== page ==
“I assure you that my change in opinion on this matter didn’t have to do with any part of my body beyond my brain.”

“I can’t decide if I believe you or not.”

TF was about to respond, but then something caught his eye in the folder he held. “Shit on a stick.”

“What is it?”

“You’ll never guess who was part of the junior executive training program some twenty years ago.”

“Your dad?”

“Nope.”

“Your mom?”

“No, a certain Tom from accounting.”

“What...how’s that even possible?” Double A quickly clicked on her computer’s touchpad and clacked at the keyboard. “According to his personnel file, Oblong started in accounting two decades ago, but there’s another file for him dating back about a year before then, which is sealed.”

“Why would he quit being an executive but continue to work for the company as an accountant?”

“Maybe they fired him.”

“But then rehired him—that doesn’t make sense.”

“Just because it doesn’t make sense to us, doesn’t mean it doesn’t make sense at all.” She looked again at her screen. “Speaking of things that potentially make sense to Oblong alone—he’s writing his latest story.”

Wednesday Morning Story by Oblong

Mole loathed the term “snake hole.” A mole digs the hole and then a snake winds its way in, claiming the hole for itself—sometimes eating the mole who lives there in the process—and suddenly it’s known as a snake hole? Mole figured that if a snake climbed a tree, ate a bird in its nest, and then curled up inside, it wouldn’t be referred to as a snake nest. Besides, he didn’t think “snake hole” sounded as pleasing to the ear as the rhyming “mole hole,” but it seemed to him that he heard the term snake hole a whole lot more than mole hole. But “mole hills”—now he heard that plenty. “Who cares what the holes are called?” Mole had been told many times before. “You’re making mountains out of...well, you know.”

Mole was snug in his hole one chilly morning when who should come a-calling? Snake twisted her way through Mole’s tortuous tunnels. Mole could hear Snake, and she could smell him, though neither could see the other. Mole burrowed as Snake pursued. Each time Snake thought she was closing in on Mole, he managed to dig his way to another arterial tunnel and slip into a new network of corridors, then Snake would have to start her hunt all over.

Mole evaded Snake time and time again, but she was determined to catch up to Mole. She figured eventually his luck would run out—and so it did. Mole burrowed into an oak tree root, hitting his head and momentarily stunning himself. He snapped to just as Snake rounded the corner, and Mole began to burrow anew, but he’d become disoriented and dug under the tunnel he was aiming for. Mole continued to dig, but he knew that unless he dug into another system of tunnels soon, Snake would catch him. He was a fast digger to be sure, but she could slither still faster—all Snake needed now was patience.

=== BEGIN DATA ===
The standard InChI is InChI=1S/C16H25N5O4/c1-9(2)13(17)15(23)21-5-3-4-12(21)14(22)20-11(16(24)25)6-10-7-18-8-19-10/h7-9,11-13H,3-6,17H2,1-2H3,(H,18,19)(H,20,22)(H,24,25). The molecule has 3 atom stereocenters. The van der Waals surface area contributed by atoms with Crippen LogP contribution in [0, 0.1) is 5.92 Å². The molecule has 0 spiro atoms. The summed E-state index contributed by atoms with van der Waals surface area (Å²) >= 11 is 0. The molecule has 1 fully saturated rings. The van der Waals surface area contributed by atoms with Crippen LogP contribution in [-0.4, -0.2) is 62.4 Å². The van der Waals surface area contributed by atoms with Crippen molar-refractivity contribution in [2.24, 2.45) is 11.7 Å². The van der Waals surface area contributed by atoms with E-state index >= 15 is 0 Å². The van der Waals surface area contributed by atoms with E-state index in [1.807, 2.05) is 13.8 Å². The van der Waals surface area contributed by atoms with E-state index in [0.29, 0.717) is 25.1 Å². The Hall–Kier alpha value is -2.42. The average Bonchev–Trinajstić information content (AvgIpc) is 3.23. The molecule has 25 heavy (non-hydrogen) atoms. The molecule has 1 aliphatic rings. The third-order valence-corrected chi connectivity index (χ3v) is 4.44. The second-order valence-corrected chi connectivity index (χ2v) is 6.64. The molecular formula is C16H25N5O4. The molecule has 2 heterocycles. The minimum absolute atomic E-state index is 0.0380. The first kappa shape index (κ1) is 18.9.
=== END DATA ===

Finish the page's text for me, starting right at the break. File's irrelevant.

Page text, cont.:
Mole exhausted himself. He’d never dug so much at one time in his entire life, or had a better reason to, but now his body no longer felt like it belonged to him—his muscles stopped obeying. Quite by accident, Mole broke through to his sleeping den, but he could not go on—as good a place to die as any, he thought.

Mole felt Snake’s forked tongue flick against his fur. He sensed the empty space in the chamber filling up as Snake slithered her long body inside. Snake wrapped herself around Mole and began to press firmly. He knew what was to come. She would squeeze him tighter and tighter. Each time he exhaled, she would tighten her grip a little more so that every next breath would be shallower than the last. Mole’s heart was racing, which meant that his respiration had increased—he would draw his last breath very soon now.

“Your heart’s beating too quickly,” Snake said. “Calm yourself, or it’ll burst.”

“What do you care how I die?” asked Mole.

“I don’t want you to die.”

“You want to eat me alive then...is that it, you sadistic serpent?”

“I’m not going to eat you. I came in here because my reptilian blood was getting too cold outside. I wanted to be close to your mammalian warmth.”

“You mean you chased me all that way just to hold me?” Mole asked incredulously.

“Yesss,” said Snake sibilantly.

“How long do you intend to keep a hold of me?”

“Until spring comes, but you can leave whenever you like to do whatever you want—just so long as you return.”

“How do you know I’ll come back?”

“Are you not comfortable in my coils?”

Mole touched her imbricated scales, which he had to admit felt better than the damp dirt he usually slept on...and he was exhausted. “You don’t need to hold me quite so tightly.”

"Sorry.” Snake loosened herself around him. “This is a first for me too, so I’m a little tense.”

“No need to apologize...it’s going to be a long winter, and I’m sure we’ll both make our share of mistakes.”

And so Snake and Mole enjoyed a peaceful slumber, neither having ever known a more pleasant season.